Zanskar Valley is a remote corner of Ladakh region of India, tucked deep in the Himalayas. Before modern road was built, even the valley’s biggest town Padum was only accessible three months of the year due to blockade by heavy snow. Recent years, a new road has finally completed, linking Padum to Manali in the neighbouring province. Explore Zanskar through this epic road trip, venture into isolated villages and solitary monasteries of Tibetan Buddhism, observe local culture and lifestyle, and embrace the hospitality of Zanskaris.
Late afternoon flight to Delhi, arrival at night, transfer to a hotel nearby the airport. Retire early to bed, in preparation for next day dawn flight to Ladakh region in the Himalayas.
Early morning transfer to airport, catch a domestic flight to Leh, once the imperial capital of Ladakh Kingdom. During the flight journey, admire spectacular view of the Himalayan ranges rolling into the horizon. Upon arrival, transfer to guesthouse. Afternoon rest and relax to acclimatize to high altitude, as Leh is located at 3524m. Avoid strenuous activities to keep high altitude sickness at bay.
Sightseeing around Leh. Visit Shey Palace located on a hillock, once the summer capital of Ladakh Kingdom. Explore Thiksey and Matho monasteries, both mighty structures of Tibetan Buddhism standing on hill top by the bank of Indus River. Enjoy lunch at a century-old heritage house in Stok. Late afternoon back in Leh, free & easy.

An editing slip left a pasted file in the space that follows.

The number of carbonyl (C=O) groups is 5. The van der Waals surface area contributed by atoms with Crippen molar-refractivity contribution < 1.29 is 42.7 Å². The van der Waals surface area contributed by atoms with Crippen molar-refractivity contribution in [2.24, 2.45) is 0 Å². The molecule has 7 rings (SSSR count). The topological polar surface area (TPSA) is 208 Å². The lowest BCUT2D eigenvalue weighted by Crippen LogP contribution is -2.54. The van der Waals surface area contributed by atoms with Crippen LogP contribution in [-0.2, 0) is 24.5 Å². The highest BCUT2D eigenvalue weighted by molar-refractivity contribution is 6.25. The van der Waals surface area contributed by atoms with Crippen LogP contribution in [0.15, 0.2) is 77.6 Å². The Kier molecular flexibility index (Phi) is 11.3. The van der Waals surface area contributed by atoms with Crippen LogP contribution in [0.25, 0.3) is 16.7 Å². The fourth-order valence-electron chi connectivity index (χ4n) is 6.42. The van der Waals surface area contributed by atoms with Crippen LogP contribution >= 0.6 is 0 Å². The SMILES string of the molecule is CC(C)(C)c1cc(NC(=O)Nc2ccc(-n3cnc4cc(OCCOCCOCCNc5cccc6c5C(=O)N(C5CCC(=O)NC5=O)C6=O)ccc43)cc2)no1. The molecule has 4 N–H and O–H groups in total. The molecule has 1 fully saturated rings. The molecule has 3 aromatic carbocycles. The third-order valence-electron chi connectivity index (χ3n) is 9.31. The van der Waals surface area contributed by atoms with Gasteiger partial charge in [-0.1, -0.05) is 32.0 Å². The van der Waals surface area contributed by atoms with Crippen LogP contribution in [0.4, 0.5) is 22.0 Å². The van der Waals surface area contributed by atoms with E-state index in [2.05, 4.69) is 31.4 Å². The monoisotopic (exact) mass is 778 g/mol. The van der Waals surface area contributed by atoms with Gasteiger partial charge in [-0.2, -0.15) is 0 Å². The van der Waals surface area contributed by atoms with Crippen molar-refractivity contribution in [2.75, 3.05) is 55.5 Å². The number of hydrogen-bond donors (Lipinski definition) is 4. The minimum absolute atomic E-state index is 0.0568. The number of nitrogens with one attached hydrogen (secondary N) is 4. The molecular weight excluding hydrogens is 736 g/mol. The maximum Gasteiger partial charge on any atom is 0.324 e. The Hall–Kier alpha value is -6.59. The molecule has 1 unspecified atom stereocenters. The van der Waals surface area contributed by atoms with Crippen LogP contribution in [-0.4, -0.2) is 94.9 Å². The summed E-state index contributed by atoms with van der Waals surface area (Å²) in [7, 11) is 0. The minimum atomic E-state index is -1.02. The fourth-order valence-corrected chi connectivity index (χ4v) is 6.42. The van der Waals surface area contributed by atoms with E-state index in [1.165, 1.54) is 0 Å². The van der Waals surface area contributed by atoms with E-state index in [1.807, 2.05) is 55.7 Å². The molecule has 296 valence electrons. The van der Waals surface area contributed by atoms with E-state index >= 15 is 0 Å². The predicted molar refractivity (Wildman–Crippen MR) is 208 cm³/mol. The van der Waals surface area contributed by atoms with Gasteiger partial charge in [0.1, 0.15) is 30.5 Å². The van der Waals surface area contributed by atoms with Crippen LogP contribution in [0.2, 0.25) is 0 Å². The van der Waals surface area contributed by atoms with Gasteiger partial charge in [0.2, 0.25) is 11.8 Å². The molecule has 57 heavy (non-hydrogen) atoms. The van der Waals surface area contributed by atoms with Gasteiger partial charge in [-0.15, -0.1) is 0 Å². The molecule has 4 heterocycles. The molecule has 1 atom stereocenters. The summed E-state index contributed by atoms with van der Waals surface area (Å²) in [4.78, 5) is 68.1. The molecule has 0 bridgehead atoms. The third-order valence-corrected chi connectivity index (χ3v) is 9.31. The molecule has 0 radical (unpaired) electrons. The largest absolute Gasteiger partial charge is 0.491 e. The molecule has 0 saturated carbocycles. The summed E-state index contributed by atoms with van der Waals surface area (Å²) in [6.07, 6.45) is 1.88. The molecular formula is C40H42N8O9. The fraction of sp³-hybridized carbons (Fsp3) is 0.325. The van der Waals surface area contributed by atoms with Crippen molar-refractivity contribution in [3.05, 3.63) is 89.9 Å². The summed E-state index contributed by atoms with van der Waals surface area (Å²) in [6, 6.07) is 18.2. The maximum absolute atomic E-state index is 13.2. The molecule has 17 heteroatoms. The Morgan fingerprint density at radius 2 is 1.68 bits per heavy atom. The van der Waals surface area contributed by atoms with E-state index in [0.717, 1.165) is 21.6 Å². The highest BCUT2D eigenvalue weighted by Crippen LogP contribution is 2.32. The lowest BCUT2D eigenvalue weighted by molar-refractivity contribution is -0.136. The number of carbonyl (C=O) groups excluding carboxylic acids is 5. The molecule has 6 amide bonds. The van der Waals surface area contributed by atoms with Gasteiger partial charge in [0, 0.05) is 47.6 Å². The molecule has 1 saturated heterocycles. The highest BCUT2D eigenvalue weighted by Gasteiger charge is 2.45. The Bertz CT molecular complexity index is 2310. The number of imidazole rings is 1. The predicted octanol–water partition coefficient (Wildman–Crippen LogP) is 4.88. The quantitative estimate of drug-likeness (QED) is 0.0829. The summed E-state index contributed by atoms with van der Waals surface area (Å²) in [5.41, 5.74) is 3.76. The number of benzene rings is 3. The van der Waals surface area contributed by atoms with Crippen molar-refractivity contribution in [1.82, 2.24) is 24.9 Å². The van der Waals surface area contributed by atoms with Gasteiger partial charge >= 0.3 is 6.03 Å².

Take a scenic drive westward, en-route passing the confluence of Indus River and Zanskar River. Journey through the “Magnetic Hill” at a height of 4,267m, here you could experience the unusual sight as if your vehicle is going upwards on its own with the engines off. Upon arrival in Lamayuru, known for its moon-like natural landscape, visit the 11th century Lamayuru Monastery, one of the oldest and largest Buddhist monasteries in Ladakh, with some 300 monks. Overnight in Kargil, a Muslim dominated town.
Proceed towards Zanskar Valley, en-route visit Suru Valley located at an elevation above 3,600m, view of the magnificent twin peaks of Nun and Kun, both above 7,000m height. The mountain range separates Zanskar from the Suru valley and other parts of Ladakh. On top of a pass, enchanting view of towering mountain ranges. Just before arriving in Rangdum, the valley gets broader with green and lush meadow.
Morning visit Rangdum Monastery before continuing the drive to Padum. En-route, impressive view of Drang Drung glacier, which flanked the way up to the pass of Pentse La (4,200m). On top of the pass, there’re two small and greenish lakes – Sato and Langto – said to be the birthplace of the famous Zanskar breed of ponies. Around sunset arrival in Padum, our base for the next few days to learn more about Zanskari lifestyle in isolation.
Today explore nearby communities, visit Karsha monastery with a large collection of Tangka (silk Buddhism paintings) and Chushikjal Nunnery that provides spiritual education for young girls. Later proceed to the hamlet of Sani, where an ancient monastery standing by a sacred lake. Walkabouts in Sani and mingle with the locals, gain up-close contact with the local way of life. Back in Padum for stay.